Abstract: Fathering in the Child Welfare System (Society for Prevention Research 24th Annual Meeting)

601 Fathering in the Child Welfare System

Friday, June 3, 2016
Seacliff A (Hyatt Regency San Francisco)
* noted as presenting author
Lynsay Ayer, PhD, Behavioral Scientist, RAND Corporation, Arlington, VA
Introduction: Youth in the child welfare system (CWS) are at very high risk for mental health problems and re-reports of maltreatment, and have greater mental health service needs compared to their peers. Parental characteristics such as depression, substance use, and parenting behaviors have been shown to predict child mental health and re-reports of maltreatment. However, the vast majority of this research has focused on mothers rather than fathers. Research on fathers’ influences on youth in the CWS is needed to inform development of strategies to successfully engage fathers in prevention and intervention efforts. The purpose of this study was to understand the needs of primary caregiving fathers and their children in the CWS, how fathers’ mental health and parenting influence later child mental health and maltreatment outcomes, and how these associations compare to those found in female-headed families in the CWS.


Methods: This study used using existing data from a longitudinal, national probability study of children and families investigated for child maltreatment (National Survey of Child and Adolescent Wellbeing-II [NSCAW-II]). The NSCAW II baseline sample includes 5,873 children aged birth to 17.5 years old who had contact with the CWS from 2008-2009 and whose investigations were closed during this period. This study focused on the 3,636 youth who were living with their primary caregivers (e.g., not in foster care). 334 (9.2%) of these caregivers were male. Propensity score weighting and regression analyses were used.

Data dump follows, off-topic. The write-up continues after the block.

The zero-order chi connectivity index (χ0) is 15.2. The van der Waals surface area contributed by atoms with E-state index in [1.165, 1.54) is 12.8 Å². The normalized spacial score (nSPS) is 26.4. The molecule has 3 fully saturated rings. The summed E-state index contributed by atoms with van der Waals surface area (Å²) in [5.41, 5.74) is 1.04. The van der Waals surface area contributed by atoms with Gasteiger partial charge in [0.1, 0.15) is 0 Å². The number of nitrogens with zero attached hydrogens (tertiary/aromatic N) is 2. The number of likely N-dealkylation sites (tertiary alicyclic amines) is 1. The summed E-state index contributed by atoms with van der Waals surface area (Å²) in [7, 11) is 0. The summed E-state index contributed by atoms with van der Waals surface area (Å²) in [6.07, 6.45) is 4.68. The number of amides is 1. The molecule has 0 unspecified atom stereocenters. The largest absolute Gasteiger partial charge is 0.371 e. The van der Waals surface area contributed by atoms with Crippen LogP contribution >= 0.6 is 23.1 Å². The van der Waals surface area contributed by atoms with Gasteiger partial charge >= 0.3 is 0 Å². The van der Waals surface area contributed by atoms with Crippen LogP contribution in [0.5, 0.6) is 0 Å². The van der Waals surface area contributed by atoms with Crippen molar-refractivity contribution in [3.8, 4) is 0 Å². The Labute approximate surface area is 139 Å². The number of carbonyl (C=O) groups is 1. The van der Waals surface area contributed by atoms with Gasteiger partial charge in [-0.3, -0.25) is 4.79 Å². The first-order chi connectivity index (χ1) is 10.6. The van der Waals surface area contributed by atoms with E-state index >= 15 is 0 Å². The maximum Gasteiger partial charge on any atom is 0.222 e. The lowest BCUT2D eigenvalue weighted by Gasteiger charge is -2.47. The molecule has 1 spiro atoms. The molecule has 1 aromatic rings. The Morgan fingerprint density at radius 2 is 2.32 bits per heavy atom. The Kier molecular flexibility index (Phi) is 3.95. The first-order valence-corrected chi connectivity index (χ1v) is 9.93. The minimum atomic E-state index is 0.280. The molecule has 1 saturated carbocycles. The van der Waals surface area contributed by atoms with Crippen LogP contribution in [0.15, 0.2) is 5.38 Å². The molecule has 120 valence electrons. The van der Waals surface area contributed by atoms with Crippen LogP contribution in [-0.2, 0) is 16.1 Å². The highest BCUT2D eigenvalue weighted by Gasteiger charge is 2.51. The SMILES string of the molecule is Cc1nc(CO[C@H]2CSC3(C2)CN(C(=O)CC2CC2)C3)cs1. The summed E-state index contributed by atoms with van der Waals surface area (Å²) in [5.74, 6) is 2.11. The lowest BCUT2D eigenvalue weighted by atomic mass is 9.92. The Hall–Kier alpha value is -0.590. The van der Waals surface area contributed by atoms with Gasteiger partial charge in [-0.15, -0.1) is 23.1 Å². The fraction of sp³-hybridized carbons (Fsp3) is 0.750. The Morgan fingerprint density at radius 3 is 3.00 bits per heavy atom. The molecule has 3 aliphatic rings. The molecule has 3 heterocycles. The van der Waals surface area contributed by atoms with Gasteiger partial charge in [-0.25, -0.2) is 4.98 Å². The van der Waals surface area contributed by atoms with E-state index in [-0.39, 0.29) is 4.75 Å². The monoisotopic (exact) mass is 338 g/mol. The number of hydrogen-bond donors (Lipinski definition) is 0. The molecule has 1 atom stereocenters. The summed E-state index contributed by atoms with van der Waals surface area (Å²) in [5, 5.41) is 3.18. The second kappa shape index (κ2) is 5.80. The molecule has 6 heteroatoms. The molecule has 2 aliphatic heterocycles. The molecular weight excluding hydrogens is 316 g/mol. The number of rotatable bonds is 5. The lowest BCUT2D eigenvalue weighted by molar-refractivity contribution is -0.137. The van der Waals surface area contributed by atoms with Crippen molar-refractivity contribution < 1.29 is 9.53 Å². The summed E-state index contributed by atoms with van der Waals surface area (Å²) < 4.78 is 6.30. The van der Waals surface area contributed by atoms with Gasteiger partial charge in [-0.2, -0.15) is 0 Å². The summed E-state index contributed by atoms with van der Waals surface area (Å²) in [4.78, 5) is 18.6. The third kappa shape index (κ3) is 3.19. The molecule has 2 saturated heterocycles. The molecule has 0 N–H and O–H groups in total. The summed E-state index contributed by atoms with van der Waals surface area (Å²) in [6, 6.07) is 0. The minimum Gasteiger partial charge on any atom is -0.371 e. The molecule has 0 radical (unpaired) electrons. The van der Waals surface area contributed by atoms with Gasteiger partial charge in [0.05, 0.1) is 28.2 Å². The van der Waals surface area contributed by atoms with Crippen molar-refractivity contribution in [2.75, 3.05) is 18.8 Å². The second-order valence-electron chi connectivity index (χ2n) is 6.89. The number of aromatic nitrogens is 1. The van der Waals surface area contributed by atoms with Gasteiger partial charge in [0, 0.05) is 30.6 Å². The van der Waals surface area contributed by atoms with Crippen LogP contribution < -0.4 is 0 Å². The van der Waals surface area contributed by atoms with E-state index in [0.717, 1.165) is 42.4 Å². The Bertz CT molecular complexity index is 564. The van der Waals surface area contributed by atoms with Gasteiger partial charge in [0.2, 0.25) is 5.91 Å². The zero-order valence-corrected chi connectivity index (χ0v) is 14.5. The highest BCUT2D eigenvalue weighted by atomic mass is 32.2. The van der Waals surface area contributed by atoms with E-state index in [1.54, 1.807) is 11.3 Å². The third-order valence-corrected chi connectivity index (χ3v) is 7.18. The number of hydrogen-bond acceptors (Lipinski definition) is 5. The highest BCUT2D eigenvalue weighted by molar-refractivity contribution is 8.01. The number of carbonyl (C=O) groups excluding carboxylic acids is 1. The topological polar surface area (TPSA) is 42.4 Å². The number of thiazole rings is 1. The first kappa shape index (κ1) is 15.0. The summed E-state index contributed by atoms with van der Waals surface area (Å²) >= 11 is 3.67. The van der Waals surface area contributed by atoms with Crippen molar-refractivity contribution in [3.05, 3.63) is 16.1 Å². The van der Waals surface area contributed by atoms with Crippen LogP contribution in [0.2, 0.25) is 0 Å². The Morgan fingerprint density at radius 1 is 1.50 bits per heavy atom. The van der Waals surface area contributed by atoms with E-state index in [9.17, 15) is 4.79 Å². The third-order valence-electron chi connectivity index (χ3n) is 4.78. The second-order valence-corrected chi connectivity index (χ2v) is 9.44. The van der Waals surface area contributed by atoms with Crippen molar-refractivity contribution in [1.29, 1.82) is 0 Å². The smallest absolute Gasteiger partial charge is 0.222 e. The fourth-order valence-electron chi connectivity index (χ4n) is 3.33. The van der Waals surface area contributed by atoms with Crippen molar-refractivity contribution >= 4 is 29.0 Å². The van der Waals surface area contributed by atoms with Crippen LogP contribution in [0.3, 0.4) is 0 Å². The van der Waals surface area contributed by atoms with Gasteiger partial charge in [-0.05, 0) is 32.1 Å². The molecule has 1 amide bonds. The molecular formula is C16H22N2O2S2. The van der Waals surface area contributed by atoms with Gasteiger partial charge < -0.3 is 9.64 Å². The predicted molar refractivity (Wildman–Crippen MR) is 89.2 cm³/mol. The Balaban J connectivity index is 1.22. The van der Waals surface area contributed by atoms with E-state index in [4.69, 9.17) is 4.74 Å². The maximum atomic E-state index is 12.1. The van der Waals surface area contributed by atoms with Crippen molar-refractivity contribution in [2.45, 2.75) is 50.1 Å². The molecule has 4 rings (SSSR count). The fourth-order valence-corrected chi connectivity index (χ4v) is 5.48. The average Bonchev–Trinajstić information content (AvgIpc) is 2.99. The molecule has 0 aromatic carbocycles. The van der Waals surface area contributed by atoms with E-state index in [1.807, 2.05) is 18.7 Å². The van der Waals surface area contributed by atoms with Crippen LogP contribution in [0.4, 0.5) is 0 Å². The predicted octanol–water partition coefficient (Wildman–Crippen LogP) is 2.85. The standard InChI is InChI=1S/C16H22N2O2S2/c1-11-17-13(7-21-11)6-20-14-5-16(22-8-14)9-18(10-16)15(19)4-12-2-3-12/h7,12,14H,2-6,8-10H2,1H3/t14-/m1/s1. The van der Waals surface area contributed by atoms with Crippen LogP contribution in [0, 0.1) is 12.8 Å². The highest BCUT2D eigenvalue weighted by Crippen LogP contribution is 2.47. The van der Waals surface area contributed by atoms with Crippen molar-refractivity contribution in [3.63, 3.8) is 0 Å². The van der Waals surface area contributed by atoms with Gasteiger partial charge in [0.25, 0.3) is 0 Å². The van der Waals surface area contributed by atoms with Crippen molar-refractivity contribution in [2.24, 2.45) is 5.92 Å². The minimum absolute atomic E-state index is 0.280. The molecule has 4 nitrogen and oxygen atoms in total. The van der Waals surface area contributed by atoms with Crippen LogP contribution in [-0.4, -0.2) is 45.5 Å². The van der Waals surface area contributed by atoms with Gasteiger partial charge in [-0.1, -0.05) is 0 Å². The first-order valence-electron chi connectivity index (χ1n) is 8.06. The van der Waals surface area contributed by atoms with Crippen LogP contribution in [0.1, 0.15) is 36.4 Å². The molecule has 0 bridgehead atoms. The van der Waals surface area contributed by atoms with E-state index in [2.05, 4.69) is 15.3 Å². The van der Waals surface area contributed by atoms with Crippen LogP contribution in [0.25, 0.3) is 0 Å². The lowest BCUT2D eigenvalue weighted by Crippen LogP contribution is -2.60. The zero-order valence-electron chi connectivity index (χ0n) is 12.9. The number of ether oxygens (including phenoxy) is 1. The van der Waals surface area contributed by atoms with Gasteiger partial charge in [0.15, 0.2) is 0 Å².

Results: We identified significant demographic and mental health differences between male and female primary caregivers and their children. Fathers’ depression was a consistent predictor of child mental health problems at three-year follow-up. The role of key parenting factors in predicting later child mental health problems differed between fathers and mothers even after applying propensity score weights to mitigate demographic differences between the two groups.


Conclusions: These findings can shed light on how existing prevention and intervention programs, which have been generally designed to target mothers, could better reach and address the needs of fathers and their children. Given the high rates of medical and mental health problems of this population, these findings may have significant positive impacts on public health.